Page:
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Neighborhood layout could turn drivers into walkers


People who live in neighborhoods where stores, schools and homes are within walking or cycling distance from each other make almost twice as many weekly trips on foot as residents of less “walkable” neighborhoods, according to new research.

And all that car-free traveling can add up to better health: One or two extra walking trips a week can burn off enough calories to drop nearly two pounds in a year, which is about how much weight American adults gain annually.

If a large proportion of a population could walk to work or errands, “it would have a significant public health impact,” say Brian E. Saelens, Ph.D., of Cincinnati Children’s Hospital Medical Center and colleagues.

Almost 83 percent of all trips are quick, close to home and not work-related, making them good candidates for walking or cycling, according to the researchers.

Saelens and colleagues analyzed several studies of neighborhood design and walking and cycling rates, and found that people who lived in walkable communities did choose to leave their cars behind more often.

Walkable neighborhoods are densely populated, with a mix of commercial and residential buildings, and have high street connectivity, or many different and relatively short ways to get from point A to point B, say the researchers.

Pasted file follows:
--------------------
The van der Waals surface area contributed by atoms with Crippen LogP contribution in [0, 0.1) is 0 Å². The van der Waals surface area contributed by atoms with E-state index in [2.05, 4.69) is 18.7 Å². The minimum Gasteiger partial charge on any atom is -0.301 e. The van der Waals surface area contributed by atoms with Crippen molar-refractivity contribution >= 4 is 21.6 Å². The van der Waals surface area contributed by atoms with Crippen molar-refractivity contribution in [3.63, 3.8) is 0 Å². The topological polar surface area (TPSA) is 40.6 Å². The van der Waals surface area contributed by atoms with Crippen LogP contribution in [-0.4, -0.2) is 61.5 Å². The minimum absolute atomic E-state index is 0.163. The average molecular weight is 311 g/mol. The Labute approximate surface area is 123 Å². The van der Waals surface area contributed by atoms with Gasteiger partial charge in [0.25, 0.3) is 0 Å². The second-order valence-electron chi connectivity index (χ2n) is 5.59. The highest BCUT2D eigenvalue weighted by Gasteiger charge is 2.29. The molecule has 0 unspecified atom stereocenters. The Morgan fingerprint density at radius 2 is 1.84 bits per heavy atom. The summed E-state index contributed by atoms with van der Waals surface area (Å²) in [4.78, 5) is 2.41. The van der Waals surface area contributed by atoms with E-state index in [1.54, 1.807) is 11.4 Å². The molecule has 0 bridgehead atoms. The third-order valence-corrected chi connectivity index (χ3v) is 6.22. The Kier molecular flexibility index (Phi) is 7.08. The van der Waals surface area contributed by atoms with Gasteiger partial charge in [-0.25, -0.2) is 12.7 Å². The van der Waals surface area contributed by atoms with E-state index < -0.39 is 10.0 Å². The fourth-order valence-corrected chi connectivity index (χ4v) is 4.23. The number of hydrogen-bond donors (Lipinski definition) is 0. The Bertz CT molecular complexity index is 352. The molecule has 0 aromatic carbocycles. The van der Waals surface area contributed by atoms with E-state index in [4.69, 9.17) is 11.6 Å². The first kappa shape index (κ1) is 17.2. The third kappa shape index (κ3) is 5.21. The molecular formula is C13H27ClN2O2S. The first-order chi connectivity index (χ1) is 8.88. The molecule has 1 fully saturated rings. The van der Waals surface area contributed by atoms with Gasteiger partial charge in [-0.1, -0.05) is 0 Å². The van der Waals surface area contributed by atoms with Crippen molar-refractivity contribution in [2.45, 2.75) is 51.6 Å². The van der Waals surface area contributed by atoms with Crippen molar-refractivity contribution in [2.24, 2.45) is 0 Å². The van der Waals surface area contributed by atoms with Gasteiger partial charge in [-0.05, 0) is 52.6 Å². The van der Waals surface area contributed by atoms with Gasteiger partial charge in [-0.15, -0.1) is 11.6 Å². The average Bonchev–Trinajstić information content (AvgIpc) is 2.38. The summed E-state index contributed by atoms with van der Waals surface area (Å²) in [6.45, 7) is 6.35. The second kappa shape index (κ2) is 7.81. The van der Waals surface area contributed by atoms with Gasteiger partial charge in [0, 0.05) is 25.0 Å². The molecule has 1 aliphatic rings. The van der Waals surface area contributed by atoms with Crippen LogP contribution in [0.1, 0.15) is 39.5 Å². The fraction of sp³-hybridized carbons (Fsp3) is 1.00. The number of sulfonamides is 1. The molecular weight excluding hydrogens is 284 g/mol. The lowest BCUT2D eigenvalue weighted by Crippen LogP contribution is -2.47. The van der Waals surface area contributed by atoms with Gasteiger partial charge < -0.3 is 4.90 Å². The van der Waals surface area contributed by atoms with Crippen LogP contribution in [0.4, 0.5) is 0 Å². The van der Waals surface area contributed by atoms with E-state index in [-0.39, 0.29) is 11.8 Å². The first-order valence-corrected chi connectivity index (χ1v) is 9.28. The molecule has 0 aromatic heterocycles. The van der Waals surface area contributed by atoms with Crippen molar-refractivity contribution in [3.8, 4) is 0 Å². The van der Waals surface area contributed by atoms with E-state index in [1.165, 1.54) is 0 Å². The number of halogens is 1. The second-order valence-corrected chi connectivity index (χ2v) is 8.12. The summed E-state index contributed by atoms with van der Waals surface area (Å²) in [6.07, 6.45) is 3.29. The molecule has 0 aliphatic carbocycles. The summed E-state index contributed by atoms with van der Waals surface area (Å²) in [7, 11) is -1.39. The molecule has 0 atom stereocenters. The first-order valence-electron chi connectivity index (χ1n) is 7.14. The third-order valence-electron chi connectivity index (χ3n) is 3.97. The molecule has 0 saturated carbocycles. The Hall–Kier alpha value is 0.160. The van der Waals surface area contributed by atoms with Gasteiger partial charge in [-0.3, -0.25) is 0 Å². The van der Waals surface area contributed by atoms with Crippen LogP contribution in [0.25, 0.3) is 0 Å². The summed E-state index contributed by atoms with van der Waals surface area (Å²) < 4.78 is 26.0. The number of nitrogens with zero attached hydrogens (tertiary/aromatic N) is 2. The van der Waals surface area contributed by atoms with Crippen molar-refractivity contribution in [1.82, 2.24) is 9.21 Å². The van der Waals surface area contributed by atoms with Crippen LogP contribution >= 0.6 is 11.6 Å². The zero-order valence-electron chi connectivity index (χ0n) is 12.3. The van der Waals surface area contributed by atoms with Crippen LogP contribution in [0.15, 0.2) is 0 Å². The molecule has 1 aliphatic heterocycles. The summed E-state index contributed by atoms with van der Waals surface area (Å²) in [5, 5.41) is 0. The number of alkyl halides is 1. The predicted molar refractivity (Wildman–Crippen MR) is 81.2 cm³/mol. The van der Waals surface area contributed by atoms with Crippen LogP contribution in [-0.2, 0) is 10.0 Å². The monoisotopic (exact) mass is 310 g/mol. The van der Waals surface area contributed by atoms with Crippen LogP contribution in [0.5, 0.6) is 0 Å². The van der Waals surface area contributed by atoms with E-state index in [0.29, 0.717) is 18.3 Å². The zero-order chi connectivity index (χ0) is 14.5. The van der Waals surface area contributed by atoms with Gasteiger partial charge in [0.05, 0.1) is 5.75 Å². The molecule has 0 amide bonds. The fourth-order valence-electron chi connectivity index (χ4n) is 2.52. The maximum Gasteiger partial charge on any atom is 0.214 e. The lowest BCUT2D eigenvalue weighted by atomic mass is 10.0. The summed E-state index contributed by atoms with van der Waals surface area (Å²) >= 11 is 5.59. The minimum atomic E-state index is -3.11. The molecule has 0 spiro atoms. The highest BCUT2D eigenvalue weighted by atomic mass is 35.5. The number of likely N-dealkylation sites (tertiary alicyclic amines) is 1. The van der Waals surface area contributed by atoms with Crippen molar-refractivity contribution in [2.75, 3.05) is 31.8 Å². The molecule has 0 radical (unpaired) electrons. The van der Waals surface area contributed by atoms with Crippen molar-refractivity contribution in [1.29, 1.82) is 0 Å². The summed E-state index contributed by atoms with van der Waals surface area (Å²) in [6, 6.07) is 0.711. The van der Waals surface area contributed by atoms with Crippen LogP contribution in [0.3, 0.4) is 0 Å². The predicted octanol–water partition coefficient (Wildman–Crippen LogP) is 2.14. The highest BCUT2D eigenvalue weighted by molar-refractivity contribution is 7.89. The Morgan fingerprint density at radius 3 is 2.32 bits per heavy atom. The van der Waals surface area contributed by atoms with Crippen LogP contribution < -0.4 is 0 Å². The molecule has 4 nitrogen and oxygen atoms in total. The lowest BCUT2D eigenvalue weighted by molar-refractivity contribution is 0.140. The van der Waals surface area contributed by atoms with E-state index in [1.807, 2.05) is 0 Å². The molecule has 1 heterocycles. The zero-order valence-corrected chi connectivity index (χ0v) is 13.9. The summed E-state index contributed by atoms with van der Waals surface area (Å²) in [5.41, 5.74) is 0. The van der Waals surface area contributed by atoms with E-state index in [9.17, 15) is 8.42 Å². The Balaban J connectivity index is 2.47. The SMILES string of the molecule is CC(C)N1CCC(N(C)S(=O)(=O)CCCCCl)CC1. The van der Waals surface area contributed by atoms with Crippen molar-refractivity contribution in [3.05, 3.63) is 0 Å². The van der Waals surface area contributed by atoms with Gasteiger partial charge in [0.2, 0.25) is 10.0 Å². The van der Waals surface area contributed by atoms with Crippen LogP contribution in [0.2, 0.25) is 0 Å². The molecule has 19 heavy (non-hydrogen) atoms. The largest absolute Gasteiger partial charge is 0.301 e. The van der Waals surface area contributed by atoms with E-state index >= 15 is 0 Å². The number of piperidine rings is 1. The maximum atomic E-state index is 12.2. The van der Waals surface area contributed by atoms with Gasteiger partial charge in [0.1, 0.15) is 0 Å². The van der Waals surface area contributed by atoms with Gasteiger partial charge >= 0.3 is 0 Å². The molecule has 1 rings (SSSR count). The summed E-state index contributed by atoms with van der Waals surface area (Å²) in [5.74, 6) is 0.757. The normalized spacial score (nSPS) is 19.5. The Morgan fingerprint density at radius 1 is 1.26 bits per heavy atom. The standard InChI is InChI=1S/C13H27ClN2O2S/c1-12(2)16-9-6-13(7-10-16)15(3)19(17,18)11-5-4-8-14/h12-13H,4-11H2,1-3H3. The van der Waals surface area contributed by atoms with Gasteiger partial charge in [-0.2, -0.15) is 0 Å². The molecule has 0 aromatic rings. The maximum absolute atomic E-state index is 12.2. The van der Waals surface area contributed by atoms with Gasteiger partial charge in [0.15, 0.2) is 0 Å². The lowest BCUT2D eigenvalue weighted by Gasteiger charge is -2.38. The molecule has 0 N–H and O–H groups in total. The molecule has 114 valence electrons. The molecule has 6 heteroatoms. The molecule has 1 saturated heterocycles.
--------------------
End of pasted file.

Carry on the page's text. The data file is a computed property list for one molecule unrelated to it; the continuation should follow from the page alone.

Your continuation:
Extra work- and errand-related trips make up most of the difference in foot travel rates between these and less walkable communities, which suggests that the physical environment, not exercise or recreation preferences, is at least partially responsible for the difference.

The findings are encouraging for health researchers and policymakers, since they reflect potential differences in physical activity across an entire population rather than just a small group of motivated volunteers as in many other studies of health behavior.

This may mean that changes in neighborhood design could bring about significant changes in a community’s overall health, the researchers conclude.

“The other fundamental difference is that changes in the environment can be expected to be relatively permanent, in stark contrast to the well-documented lack of maintenance of health behavior change programs,” Saelens and colleagues say.

Health care professionals should use information from transportation and urban planning studies to learn more about how the physical environment affects health behaviors, say the researchers.

“A growing number of policy experts, urban planners and transportation experts are concerned that we have built our communities so it is difficult, and in many cases dangerous, to walk or bike and have thus ‘engineered’ physical activity out of our daily lives,” Saelens and colleagues say.

The study is published in the March-April issue of the Annals of Behavioral Medicine.

By Becky Ham, Staff Writer
Health Behavior News Service

Health Behavior News Service: (202) 387-2829 or
Interviews: Contact Jim Feuer, Media Relations Manager, Cincinnati Children’s Hospital Medical Center at (513) 636-4656 or
Annals of Behavioral Medicine: Contact Robert Kaplan, Ph.D., (619) 534-6058.

Jim Feuer | EurekAlert!
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